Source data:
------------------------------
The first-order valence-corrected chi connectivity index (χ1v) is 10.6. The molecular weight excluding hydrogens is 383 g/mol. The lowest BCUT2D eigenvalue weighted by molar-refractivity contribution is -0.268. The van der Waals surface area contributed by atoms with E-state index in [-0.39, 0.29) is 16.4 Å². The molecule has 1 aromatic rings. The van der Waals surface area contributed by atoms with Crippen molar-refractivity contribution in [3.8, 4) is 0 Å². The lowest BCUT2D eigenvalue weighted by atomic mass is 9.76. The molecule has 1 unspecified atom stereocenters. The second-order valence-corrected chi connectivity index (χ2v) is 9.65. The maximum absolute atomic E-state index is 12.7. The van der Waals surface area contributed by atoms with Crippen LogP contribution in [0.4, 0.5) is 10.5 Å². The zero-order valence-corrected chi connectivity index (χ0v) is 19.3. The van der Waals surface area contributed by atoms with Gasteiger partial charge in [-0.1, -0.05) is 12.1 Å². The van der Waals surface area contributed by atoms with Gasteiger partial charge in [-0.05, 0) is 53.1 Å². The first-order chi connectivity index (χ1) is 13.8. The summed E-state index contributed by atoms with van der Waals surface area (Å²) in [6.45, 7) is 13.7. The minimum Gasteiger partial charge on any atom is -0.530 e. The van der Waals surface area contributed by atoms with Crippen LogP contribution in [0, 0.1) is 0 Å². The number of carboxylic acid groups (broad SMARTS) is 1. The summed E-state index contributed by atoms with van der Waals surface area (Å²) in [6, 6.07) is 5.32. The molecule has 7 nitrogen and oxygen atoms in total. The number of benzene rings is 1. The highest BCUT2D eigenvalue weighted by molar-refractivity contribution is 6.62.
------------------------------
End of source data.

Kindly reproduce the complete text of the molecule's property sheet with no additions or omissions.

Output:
The first-order valence-corrected chi connectivity index (χ1v) is 10.6. The molecular weight excluding hydrogens is 383 g/mol. The lowest BCUT2D eigenvalue weighted by molar-refractivity contribution is -0.268. The van der Waals surface area contributed by atoms with E-state index in [-0.39, 0.29) is 16.4 Å². The molecule has 1 aromatic rings. The van der Waals surface area contributed by atoms with Crippen molar-refractivity contribution in [3.8, 4) is 0 Å². The lowest BCUT2D eigenvalue weighted by atomic mass is 9.76. The molecule has 1 unspecified atom stereocenters. The second-order valence-corrected chi connectivity index (χ2v) is 9.65. The maximum absolute atomic E-state index is 12.7. The van der Waals surface area contributed by atoms with Crippen LogP contribution in [0.4, 0.5) is 10.5 Å². The zero-order valence-corrected chi connectivity index (χ0v) is 19.3. The van der Waals surface area contributed by atoms with Gasteiger partial charge in [-0.1, -0.05) is 12.1 Å². The van der Waals surface area contributed by atoms with Gasteiger partial charge in [-0.05, 0) is 53.1 Å². The first-order chi connectivity index (χ1) is 13.8. The summed E-state index contributed by atoms with van der Waals surface area (Å²) in [6.45, 7) is 13.7. The minimum Gasteiger partial charge on any atom is -0.530 e. The van der Waals surface area contributed by atoms with Crippen LogP contribution in [0, 0.1) is 0 Å². The number of carboxylic acid groups (broad SMARTS) is 1. The summed E-state index contributed by atoms with van der Waals surface area (Å²) in [6, 6.07) is 5.32. The molecule has 7 nitrogen and oxygen atoms in total. The number of benzene rings is 1. The highest BCUT2D eigenvalue weighted by molar-refractivity contribution is 6.62.